Her companion was apologetic, once the commoner had left. "I had not meant for you to be exposed to such dark matters," he said.
Paradoxically – for she had already regretted asking to be introduced to him – she found herself saying angrily, "I should think it would be the duty of every gentlewoman in this queendom to know of how criminals are handled in prisons, since the criminals' conduct affects the lives of everyone, elite and mid-class and commoner. That is why I am here today." Which was as bold a lie as she had ever told. She resolved to make her statement true by asking her brother a few questions about the Keeper's plans for Parkside Prison.
The conversation ended then, as her brother fetched her to take her home. She was relieved, knowing that she had passed through this trial unscathed.
And so it was not a little annoying when she received a letter soon afterwards from the guard.
He apologized for being so bold, begged her forgiveness if he was creating distress in her life by contacting her. He had been struck, he said, by the remark she made about the duties of gentlewomen. . . .
It was even more annoying to find herself writing back to him. She discussed the weather, of course. And the balls she had attended. Anything but his work.
She received another letter from him, apologetically indicating that he had nothing to say on the matter of balls. The reception she had first met him at was the only ball he had ever attended; his family had deterred him from frivolous play, encouraging him from an early age to confine his social mingling to charity events and similar, serious-minded occasions.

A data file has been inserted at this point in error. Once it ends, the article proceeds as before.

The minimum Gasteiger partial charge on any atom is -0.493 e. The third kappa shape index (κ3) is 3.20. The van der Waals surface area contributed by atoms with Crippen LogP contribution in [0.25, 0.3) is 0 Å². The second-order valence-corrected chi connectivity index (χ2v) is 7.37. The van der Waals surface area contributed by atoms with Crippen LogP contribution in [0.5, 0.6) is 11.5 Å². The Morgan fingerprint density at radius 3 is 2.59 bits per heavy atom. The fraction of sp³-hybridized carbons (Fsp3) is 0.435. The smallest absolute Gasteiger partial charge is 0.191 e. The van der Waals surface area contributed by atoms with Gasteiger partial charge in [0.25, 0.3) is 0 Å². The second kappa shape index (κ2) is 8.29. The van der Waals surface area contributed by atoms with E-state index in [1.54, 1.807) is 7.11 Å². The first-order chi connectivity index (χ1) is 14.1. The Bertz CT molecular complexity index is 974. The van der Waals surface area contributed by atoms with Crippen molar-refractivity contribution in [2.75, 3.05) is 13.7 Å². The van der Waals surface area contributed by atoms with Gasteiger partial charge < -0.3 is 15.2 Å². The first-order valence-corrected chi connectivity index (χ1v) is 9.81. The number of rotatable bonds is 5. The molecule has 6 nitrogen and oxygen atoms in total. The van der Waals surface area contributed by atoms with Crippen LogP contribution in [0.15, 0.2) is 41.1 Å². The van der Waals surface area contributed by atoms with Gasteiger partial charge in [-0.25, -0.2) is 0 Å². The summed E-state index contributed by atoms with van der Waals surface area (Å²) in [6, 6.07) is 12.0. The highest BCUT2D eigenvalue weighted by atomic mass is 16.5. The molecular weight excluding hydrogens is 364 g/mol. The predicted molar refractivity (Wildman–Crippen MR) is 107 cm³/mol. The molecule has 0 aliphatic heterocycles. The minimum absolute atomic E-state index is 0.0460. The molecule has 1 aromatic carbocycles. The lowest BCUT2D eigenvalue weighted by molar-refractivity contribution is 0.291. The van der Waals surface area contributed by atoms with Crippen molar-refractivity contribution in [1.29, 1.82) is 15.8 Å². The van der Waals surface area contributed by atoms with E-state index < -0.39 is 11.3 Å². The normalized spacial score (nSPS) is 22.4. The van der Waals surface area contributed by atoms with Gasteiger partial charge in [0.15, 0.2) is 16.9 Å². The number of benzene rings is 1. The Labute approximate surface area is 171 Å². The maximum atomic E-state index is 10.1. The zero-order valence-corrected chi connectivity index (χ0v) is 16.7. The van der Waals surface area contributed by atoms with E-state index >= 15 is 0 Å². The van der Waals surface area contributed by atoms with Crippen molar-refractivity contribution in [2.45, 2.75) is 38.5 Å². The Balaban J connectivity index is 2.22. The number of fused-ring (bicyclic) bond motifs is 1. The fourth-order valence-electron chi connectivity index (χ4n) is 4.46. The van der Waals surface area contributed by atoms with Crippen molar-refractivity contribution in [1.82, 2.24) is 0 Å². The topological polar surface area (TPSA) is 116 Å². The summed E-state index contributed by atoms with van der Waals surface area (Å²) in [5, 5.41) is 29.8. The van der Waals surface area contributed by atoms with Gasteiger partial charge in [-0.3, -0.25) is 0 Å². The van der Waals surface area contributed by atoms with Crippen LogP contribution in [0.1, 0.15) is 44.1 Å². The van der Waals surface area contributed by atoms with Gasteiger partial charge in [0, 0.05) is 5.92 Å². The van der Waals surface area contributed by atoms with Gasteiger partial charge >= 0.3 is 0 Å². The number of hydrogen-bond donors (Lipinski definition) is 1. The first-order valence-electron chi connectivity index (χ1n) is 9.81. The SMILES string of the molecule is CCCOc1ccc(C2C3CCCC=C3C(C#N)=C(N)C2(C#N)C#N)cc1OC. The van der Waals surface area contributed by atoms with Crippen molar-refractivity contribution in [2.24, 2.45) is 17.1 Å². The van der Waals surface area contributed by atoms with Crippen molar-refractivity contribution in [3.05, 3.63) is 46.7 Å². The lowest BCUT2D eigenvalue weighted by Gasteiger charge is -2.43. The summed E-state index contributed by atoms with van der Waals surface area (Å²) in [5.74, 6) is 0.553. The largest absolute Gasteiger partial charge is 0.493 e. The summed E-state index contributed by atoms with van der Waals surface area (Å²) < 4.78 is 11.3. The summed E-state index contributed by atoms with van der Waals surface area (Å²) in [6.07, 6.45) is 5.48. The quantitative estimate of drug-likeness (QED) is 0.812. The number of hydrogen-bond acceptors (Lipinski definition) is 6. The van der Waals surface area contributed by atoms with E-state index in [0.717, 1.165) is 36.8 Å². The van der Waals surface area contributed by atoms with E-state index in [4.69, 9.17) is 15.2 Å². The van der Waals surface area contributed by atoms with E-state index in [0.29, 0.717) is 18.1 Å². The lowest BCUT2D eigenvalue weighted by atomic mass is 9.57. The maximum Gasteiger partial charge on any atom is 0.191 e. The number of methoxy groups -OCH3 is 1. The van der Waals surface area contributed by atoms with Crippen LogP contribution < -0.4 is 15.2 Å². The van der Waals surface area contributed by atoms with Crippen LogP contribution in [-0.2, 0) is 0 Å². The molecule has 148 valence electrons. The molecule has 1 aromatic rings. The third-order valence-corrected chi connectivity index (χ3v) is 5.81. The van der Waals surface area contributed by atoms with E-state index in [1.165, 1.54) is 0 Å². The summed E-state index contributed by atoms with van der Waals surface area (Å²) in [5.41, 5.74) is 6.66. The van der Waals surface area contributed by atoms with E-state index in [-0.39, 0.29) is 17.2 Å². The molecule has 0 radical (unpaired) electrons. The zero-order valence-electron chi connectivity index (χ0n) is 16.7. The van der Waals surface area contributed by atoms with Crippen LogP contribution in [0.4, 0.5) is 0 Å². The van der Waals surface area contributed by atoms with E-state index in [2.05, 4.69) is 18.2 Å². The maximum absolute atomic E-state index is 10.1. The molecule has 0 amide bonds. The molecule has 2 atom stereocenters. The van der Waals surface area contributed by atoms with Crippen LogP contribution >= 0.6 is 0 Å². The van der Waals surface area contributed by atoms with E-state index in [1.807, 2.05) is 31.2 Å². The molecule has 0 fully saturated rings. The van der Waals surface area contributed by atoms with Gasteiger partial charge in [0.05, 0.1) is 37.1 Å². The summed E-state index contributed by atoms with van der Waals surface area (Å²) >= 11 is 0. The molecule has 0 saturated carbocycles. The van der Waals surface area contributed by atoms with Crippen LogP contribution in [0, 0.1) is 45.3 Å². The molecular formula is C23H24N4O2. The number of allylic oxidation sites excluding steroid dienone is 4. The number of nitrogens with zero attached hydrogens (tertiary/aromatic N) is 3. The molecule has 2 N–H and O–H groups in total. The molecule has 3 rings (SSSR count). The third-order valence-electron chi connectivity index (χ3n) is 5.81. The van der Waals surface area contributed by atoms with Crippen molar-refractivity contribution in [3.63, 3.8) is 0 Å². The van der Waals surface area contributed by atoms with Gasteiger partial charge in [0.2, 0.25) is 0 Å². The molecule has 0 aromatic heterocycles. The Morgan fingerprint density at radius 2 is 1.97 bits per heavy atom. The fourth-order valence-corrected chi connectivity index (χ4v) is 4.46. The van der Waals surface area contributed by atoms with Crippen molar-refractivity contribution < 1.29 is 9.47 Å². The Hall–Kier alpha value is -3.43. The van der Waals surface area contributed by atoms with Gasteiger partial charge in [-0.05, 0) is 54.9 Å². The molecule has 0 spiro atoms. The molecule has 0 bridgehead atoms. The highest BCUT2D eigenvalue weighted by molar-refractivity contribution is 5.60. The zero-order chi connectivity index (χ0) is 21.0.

So blatant an insult to her took her breath away. She was tempted to throw the letter in the hearth-fire. And would have, if she hadn't found herself, that very afternoon, begging her brother to stop taking her on another tedious round of balls and instead to invite her along to the latest event on his calendar, namely the opening of a soup kitchen for the indigent in the capital. He was surprised but agreeable; their parents, though tolerant of their son's interest in charity work, had never expressed any desire to take part in it themselves. He was as yet unmarried and was glad for a companion to the opening.
Grimly triumphant, she had announced her plans in her letter back to the guard. She received a prompt reply from him, in which he showed himself to be amazingly knowledgeable about the conditions of the poor in the capital. It turned out that, since most of the prisoners of the Eternal Dungeon were commoners, the guard contributed to most of the charities in the capital that benefitted commoners.
It was not quite clear to her how this followed. Her father owned many tenements where commoners lived, yet neither he nor her mother had ever shown any interest in charity work. After discussing this matter privately, she and her brother agreed that their parents' indifference was to be deplored. She found herself concurring with her brother's plan that she be made patroness of a newly opened charity, the Red Circle, which was intended to provide free medical assistance in times of war and disaster.
She reported this news accordingly to the guard. They were in the midst of holding a quite satisfactory conversation about the name of the charity – meant to evoke the cycle of death, transformation, and rebirth – when her correspondent spoiled it all by sending her a letter in which he asked her to marry him.
"Never," she said firmly, and began to marshal in her mind the arguments she would make in subsequent letters to him.
But he never wrote back.
"Never," she said when he asked her to marry him ten years later, but she tried to soften her refusal with a smile and a touch on the arm.